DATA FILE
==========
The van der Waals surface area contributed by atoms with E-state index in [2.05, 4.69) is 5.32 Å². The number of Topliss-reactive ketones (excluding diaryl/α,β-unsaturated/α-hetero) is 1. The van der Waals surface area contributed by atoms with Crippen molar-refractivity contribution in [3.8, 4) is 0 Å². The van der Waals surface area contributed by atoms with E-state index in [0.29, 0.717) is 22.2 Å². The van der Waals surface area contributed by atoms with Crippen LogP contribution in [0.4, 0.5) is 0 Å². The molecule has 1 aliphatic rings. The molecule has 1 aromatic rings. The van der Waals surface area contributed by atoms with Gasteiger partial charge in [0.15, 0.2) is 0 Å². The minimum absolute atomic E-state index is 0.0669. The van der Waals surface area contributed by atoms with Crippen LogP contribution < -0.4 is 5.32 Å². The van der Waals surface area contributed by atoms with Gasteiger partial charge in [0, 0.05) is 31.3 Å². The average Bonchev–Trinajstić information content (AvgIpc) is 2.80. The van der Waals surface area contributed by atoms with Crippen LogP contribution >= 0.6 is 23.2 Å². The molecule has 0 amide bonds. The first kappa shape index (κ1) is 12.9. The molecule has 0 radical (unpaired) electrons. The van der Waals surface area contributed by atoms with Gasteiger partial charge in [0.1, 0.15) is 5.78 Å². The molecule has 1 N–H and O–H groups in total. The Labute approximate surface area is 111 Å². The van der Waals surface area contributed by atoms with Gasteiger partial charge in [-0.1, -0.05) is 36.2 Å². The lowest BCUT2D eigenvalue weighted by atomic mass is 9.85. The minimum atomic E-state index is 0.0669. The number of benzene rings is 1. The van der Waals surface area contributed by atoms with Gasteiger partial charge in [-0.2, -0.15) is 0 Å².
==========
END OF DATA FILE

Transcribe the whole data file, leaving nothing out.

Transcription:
The van der Waals surface area contributed by atoms with E-state index in [2.05, 4.69) is 5.32 Å². The number of Topliss-reactive ketones (excluding diaryl/α,β-unsaturated/α-hetero) is 1. The van der Waals surface area contributed by atoms with Crippen molar-refractivity contribution in [3.8, 4) is 0 Å². The van der Waals surface area contributed by atoms with E-state index in [0.29, 0.717) is 22.2 Å². The van der Waals surface area contributed by atoms with Crippen LogP contribution in [0.4, 0.5) is 0 Å². The molecule has 1 aliphatic rings. The molecule has 1 aromatic rings. The van der Waals surface area contributed by atoms with Gasteiger partial charge in [0.15, 0.2) is 0 Å². The minimum absolute atomic E-state index is 0.0669. The van der Waals surface area contributed by atoms with Crippen LogP contribution < -0.4 is 5.32 Å². The van der Waals surface area contributed by atoms with Gasteiger partial charge in [0, 0.05) is 31.3 Å². The average Bonchev–Trinajstić information content (AvgIpc) is 2.80. The van der Waals surface area contributed by atoms with Crippen LogP contribution >= 0.6 is 23.2 Å². The molecule has 0 amide bonds. The first kappa shape index (κ1) is 12.9. The molecule has 0 radical (unpaired) electrons. The van der Waals surface area contributed by atoms with Gasteiger partial charge in [0.1, 0.15) is 5.78 Å². The molecule has 1 N–H and O–H groups in total. The Labute approximate surface area is 111 Å². The van der Waals surface area contributed by atoms with Gasteiger partial charge in [-0.1, -0.05) is 36.2 Å². The lowest BCUT2D eigenvalue weighted by atomic mass is 9.85. The minimum atomic E-state index is 0.0669. The number of benzene rings is 1. The van der Waals surface area contributed by atoms with Gasteiger partial charge in [-0.2, -0.15) is 0 Å².